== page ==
As a child, Kristi Toliver dreamed about becoming the first woman to play in the NBA. This week she became a pioneer in the sport a different way.
Toliver has joined the NBA's Washington Wizards as part of the assistant coach/player development staff, making her the first active WNBA player working as an NBA assistant coach.
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"This dream has been a long time coming," Toliver said Tuesday.
A 10-year WNBA veteran, Toliver joins Becky Hammon and Nancy Lieberman as women who have coached in the NBA, though neither of those other two were active players when assuming their roles.
"We're excited about having Kristi with us," Washington head coach Scott Brooks said. "(Wizards president) Ernie (Grunfeld) and I talked about it quite some time, just adding different perspectives to our staff. She was somebody that I personally have been targeting for a while now."
Toliver assisted the Wizards' coaching staff during 2018 NBA Summer League in Las Vegas and training camp. She's a WNBA champion, winning when she played for the Los Angeles Sparks in 2016, and a two-time WNBA All-Star (2013 and 2018).
This past WNBA season, Toliver's current team, the Washington Mystics, lost in the WNBA finals to the Seattle Storm in September.
In her collegiate career with the University of Maryland, Toliver led the Terrapins to the 2006 national championship.
"I'm blessed to be in the position I am as an active player, and now active assistant coach," Toliver said. "It's an honor. It's something that I've worked for and I've earned."
Toliver said she'd rather be playing, but she says that "it's good to think the game in a different way, from a different point of view."
"I'm a player first," she said. "This opportunity just came, and of course I wanted to run with it. But I will 1000% be back playing for the Mystics and trying to get over that hump and get a championship."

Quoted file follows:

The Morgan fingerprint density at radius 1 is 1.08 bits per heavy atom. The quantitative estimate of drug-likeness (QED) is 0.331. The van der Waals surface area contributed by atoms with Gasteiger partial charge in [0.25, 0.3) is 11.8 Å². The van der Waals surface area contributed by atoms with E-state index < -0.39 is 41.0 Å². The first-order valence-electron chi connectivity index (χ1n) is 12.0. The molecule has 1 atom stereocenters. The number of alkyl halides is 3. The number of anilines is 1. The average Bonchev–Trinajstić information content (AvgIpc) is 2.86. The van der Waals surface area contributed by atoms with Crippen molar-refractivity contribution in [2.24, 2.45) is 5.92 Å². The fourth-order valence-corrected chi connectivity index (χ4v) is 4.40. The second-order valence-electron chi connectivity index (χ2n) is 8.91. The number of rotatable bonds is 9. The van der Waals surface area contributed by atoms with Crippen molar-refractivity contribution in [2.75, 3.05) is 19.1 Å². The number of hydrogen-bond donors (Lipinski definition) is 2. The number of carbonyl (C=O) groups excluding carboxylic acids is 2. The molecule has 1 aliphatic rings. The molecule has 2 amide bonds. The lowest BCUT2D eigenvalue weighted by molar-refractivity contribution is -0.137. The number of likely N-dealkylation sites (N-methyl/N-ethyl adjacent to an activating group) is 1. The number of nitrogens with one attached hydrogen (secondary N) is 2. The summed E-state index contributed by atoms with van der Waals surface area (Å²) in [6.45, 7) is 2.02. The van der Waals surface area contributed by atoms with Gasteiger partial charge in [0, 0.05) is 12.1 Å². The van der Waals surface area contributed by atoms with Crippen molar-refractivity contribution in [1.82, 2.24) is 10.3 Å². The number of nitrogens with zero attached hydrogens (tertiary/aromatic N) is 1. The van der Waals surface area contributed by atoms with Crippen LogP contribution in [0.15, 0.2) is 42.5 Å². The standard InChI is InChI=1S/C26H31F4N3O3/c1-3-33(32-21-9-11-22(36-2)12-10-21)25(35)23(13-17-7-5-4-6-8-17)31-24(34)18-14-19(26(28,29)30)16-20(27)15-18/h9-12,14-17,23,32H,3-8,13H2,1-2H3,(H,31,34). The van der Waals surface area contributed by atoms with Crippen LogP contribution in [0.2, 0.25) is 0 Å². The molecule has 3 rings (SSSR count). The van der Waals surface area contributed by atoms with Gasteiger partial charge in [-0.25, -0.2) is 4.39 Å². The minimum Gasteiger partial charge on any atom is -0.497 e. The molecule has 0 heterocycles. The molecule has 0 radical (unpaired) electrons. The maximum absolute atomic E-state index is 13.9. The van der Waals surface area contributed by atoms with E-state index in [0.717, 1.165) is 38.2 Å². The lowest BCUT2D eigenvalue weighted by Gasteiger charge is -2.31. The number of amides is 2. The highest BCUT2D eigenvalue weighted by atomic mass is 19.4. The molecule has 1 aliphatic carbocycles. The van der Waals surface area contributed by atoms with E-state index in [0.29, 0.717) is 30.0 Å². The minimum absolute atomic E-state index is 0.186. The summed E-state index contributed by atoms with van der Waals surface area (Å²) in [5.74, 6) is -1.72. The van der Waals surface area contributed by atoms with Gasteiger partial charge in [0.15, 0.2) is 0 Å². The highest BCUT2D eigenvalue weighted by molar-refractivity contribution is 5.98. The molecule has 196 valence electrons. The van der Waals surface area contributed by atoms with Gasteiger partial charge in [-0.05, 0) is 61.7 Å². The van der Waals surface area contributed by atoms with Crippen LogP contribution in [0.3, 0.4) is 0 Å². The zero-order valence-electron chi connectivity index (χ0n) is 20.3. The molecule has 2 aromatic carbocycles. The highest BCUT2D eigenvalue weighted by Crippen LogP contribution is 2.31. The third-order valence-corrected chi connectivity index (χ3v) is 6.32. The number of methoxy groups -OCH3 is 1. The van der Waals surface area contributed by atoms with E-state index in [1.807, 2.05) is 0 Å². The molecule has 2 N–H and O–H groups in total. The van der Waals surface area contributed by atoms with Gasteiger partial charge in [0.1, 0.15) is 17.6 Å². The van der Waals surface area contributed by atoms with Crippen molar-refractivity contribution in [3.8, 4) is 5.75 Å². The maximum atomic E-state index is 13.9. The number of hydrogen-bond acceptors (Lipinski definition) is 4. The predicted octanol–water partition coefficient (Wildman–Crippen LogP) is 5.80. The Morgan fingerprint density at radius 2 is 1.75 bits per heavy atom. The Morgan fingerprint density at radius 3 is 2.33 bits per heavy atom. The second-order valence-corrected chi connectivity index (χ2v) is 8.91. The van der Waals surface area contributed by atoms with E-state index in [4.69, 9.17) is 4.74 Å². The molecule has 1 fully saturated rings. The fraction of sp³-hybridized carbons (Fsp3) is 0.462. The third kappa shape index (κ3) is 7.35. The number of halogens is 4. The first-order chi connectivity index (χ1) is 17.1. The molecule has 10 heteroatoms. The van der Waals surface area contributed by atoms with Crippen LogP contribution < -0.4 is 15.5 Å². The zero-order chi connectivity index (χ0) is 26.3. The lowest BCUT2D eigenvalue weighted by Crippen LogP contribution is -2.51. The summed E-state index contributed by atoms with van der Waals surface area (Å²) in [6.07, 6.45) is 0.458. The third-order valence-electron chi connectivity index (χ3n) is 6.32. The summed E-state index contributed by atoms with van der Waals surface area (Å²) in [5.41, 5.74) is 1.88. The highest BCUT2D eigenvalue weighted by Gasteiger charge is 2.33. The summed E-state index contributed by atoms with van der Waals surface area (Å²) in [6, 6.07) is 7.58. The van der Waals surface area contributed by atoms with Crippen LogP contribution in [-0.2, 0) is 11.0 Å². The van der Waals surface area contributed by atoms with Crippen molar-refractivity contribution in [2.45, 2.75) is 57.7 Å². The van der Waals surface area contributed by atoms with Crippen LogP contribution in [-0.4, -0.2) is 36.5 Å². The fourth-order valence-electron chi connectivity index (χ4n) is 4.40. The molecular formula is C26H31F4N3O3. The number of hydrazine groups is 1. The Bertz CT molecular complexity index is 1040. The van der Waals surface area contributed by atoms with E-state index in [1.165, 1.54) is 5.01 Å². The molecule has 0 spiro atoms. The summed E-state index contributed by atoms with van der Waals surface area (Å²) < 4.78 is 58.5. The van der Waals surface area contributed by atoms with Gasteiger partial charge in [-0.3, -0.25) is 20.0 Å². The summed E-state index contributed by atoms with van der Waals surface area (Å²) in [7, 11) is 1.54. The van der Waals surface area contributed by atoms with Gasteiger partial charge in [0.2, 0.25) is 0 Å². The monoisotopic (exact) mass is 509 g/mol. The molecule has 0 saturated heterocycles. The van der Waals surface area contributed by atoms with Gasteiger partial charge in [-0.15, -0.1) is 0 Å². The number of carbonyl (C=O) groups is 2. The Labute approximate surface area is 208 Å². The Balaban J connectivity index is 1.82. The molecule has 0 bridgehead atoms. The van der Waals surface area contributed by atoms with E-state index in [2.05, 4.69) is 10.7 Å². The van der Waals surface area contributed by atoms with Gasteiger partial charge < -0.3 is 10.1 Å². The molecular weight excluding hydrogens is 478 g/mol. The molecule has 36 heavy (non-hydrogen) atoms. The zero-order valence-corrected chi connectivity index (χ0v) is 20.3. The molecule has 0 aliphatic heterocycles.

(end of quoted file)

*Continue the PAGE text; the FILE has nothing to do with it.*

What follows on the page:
"Opportunity of a lifetime"
Instead of playing overseas, as several WNBA players do during the league's offseason and Toliver has also done, she elected to give her body a rest. But, she added, she still wanted to keep herself mentally in the game.
"This is an opportunity of a lifetime," Toliver said. "When it came about, I wanted to be involved in whatever capacity that I could."
Toliver plans to lean on Hammon for coaching advice, and with good reason.
In June, Hammon, who has been coaching with the San Antonio Spurs since 2014, continued her move up the NBA coaching ladder.
She was promoted within the organization, filling the position vacated by James Borrego, who left to become the head coach of the Charlotte Hornets. The move puts Hammon on the front row of coaches alongside head coach Gregg Popovich this season.
"She certainly is a trailblazer and was not only as a coach now but as a player," Toliver said. "People would ask me who I would compare myself to, and I've always said Becky Hammon. I will pick her brain about how she played and I'll also pick her brain about how she's coaching."
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